RERA of 2013 ensures that e-waste generated in the United States is not ‘dumped’ on developing countries lacking the infrastructure to recycle the material in a non-harmful method. The serious impact on public health and the environment is at risk if we continue to export e-waste with known toxins to developing countries.

RERA will also create domestic green jobs. According to a study commissioned by the Coalition for American Electronics Recycling, restricting e-waste exports could create up to 42,000 direct jobs and indirect new jobs with a total payroll of more than $1 billion.

In conclusion, RERA is a win-win for the economy and the environment. It will create good-paying recycling jobs here in the U.S., while taking concrete steps to address a growing environmental and health crisis. Please support this legislation.



E-Waste: The Biggest Environmental Crisis You’ve Never Heard Of

e-waste crisis

The E-Waste Crisis

In 2008, 60 Minutes ran a piece revealing what actually happens to our old electronics when we throw them away. In The Wasteland, CBS correspondent Scott Pelley follows the trail of electronic waste (e-waste) all the way to China. There, he finds fields of old computers and TVs from America lit on fire by locals looking to burn away plastics and valuable metals (see pictures below). Pelley also interviews National Resource Defense Council senior scientist Allen Hershkowitz about the rapid increase e-waste. Hershkowitz cites the staggering statistic that Americans throws away 130,000 computers every day. That was six years ago. How are we looking today?

Well, the short answer is worse. According to an Electronics TakeBack Coalition report (based largely on EPA findings), Americans threw away 142,000 computers per day in 2010 (the latest year e-waste data is available), as well as 416,000 mobile phones.  With dramatically increased iPhone and tablet sales in 2012, these numbers have most likely risen. e-waste crisis

Yet, as eye-catching as these numbers are, the problem of e-waste has largely flown under the radar. How can this be? One main reason is America’s current waste management system. Public garbage collectors do not have the infrastructure to recycle e-waste. Indeed, this creates a catch-22. People are unaware of the e-waste crisis, so there is no push for mass system to handle electronic waste. Conversely, there is no system to handle electronic waste, so people remain unaware.

As a society, we generally refuse to pay for things to be recycled. Why should we pay to recycle, the thought process goes, when we can throw things in the garbage for free? This is a legitimate claim, and there are some perverse incentives at work here. It is free to do the wrong thing (throwing e-waste in the garbage), but costly to do the right thing (paying to recycle).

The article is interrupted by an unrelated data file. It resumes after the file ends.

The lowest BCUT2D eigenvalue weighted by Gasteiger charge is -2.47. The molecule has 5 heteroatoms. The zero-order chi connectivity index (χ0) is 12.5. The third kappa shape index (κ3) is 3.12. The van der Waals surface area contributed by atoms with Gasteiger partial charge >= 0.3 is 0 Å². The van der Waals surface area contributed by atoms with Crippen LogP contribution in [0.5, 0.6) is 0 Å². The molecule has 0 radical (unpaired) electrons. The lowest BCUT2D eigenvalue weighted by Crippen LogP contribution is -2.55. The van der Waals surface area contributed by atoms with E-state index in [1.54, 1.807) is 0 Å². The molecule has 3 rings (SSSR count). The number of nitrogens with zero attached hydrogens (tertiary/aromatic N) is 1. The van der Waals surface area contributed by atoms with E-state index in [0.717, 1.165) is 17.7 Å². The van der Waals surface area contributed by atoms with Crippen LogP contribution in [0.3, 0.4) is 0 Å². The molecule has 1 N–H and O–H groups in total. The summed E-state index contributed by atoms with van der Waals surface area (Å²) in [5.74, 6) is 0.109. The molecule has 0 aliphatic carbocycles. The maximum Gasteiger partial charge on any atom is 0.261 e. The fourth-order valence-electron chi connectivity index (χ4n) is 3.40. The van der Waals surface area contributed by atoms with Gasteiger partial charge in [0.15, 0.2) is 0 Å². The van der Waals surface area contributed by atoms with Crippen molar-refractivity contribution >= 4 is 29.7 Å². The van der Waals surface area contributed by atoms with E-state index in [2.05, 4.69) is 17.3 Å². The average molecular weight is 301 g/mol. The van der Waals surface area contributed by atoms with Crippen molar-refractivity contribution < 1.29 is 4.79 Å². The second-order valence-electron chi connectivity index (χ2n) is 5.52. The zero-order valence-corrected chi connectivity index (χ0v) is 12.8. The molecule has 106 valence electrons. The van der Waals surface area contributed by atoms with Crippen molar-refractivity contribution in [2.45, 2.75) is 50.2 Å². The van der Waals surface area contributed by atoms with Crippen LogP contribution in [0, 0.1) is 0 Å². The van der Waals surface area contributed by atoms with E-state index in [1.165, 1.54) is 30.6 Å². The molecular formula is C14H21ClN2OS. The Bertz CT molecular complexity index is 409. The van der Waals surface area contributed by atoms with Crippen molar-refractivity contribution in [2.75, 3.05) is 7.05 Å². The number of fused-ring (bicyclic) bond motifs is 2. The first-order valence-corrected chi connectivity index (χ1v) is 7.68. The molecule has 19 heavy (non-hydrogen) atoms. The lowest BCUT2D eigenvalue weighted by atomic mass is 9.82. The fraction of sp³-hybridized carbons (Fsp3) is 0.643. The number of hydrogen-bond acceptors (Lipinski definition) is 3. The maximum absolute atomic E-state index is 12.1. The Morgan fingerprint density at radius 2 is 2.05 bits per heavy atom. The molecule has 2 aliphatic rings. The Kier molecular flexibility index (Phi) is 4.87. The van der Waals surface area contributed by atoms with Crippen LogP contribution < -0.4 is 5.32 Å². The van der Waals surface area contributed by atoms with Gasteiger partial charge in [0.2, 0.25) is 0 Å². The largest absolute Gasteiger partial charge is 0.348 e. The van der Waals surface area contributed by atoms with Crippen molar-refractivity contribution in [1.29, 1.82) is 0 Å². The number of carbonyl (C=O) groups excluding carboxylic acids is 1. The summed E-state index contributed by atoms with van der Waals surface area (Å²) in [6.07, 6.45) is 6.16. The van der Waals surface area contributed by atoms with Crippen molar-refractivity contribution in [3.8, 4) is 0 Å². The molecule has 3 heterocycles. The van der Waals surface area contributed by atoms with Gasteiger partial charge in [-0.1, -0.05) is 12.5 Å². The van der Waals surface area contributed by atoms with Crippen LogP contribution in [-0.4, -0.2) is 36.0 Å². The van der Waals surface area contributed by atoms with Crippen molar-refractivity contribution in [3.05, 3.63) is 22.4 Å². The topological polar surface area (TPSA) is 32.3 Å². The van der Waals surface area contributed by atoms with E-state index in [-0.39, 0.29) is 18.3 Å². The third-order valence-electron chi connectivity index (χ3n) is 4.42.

But here is the kicker, doing the wrong thing it isn’t actually free, and doing the right thing doesn’t have to be costly. Picking up and hauling away garbage has significant costs (like paying for trucks, gasoline, and wages), costs we cover with our tax dollars. City garbage and recycling systems are funded by the tax payer. Electronic recycling is not a part of these systems (yet), but if it were, it would be as easy and free to recycle our electronics as it is to throw them away. This is an ideal system, however, not our reality. e-waste (1)

This puts recyclers in a bind, and is largely why electronics is the fastest growing component of the municipal waste stream worldwide, according to Hershkowitz. Charging for recycling is not viable (because people have a financial incentive not to recycle) and no taxpayer-funded system to collect and recycle electronic waste exists on a mass scale.

This is where GreenCitizen steps in. At a GreenCitizen eco-center, you can drop off anything that plugs in or runs on batteries and we’ll recycle it for free. We also do more than 30 free electronics recycling pick-ups from business every week. So how can GreenCitizen recycle electronics without charging or receiving government funding? For the answer to that question, check out our blog post about VHS tapes to see how we process raw materials.

Written by Jake Hanft. Please contact him at with questions.

Is Styrofoam Recyclable? Styrofoam Recycling in San Francisco

can styrofoam be recycled safely?

Updated August 2019

Can you recycle Styrofoam? Yes and you should!

Contact GreenCitizen for Styrofoam Recycling in San Francisco

In fact, GreenCitizen conveniently offers Styrofoam recycling for San Francisco Bay Area residents and businesses at our Burlingame EcoCenter.

With coffee cups, packing peanuts, building insulation, and takeout boxes, you may be wondering if Styrofoam is as bad as they say. Unfortunately, this lightweight material packs a heavy punch against the environment.

Why Styrofoam is Bad

  • The Environmental Protection Agency (EPA) classified styrene, the material that makes up Styrofoam, as a possible human carcinogen.
  • It takes 500 years for Styrofoam to decompose. Every day, about 1369 tons of it ends up in a landfill.
  • When heated, Styrofoam releases toxic chemical which can hurt our health. In other words, reheating your restaurant leftovers in a microwave isn’t a good idea!
  • Sunlight exposure causes Styrofoam to create air pollutants that harm landfills and the ozone layer.
  • Styrofoam breaks into smaller pieces, which can become a choking hazard for scavenging animals in landfills.